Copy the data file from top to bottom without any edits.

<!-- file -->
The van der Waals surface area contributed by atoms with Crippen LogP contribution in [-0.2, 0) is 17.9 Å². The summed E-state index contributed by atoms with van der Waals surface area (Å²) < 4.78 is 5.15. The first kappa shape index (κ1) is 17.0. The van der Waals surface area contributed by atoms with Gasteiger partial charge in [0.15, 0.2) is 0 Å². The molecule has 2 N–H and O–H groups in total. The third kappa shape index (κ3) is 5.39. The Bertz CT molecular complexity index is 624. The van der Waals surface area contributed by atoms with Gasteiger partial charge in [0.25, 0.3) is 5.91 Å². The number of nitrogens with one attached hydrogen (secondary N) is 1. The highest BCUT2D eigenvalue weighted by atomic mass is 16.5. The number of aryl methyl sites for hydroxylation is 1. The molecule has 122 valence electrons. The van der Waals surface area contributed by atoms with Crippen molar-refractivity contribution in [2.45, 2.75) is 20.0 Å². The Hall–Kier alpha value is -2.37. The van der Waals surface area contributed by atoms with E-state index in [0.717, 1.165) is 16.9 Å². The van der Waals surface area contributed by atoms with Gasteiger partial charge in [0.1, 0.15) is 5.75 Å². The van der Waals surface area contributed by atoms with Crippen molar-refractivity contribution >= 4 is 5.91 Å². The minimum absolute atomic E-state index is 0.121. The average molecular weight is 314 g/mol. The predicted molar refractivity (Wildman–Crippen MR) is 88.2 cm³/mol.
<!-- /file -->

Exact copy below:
The van der Waals surface area contributed by atoms with Crippen LogP contribution in [-0.2, 0) is 17.9 Å². The summed E-state index contributed by atoms with van der Waals surface area (Å²) < 4.78 is 5.15. The first kappa shape index (κ1) is 17.0. The van der Waals surface area contributed by atoms with Gasteiger partial charge in [0.15, 0.2) is 0 Å². The molecule has 2 N–H and O–H groups in total. The third kappa shape index (κ3) is 5.39. The Bertz CT molecular complexity index is 624. The van der Waals surface area contributed by atoms with Gasteiger partial charge in [0.25, 0.3) is 5.91 Å². The number of nitrogens with one attached hydrogen (secondary N) is 1. The highest BCUT2D eigenvalue weighted by atomic mass is 16.5. The number of aryl methyl sites for hydroxylation is 1. The molecule has 122 valence electrons. The van der Waals surface area contributed by atoms with Crippen molar-refractivity contribution in [2.45, 2.75) is 20.0 Å². The Hall–Kier alpha value is -2.37. The van der Waals surface area contributed by atoms with E-state index in [0.717, 1.165) is 16.9 Å². The van der Waals surface area contributed by atoms with Gasteiger partial charge in [0.1, 0.15) is 5.75 Å². The van der Waals surface area contributed by atoms with Crippen molar-refractivity contribution >= 4 is 5.91 Å². The minimum absolute atomic E-state index is 0.121. The average molecular weight is 314 g/mol. The predicted molar refractivity (Wildman–Crippen MR) is 88.2 cm³/mol.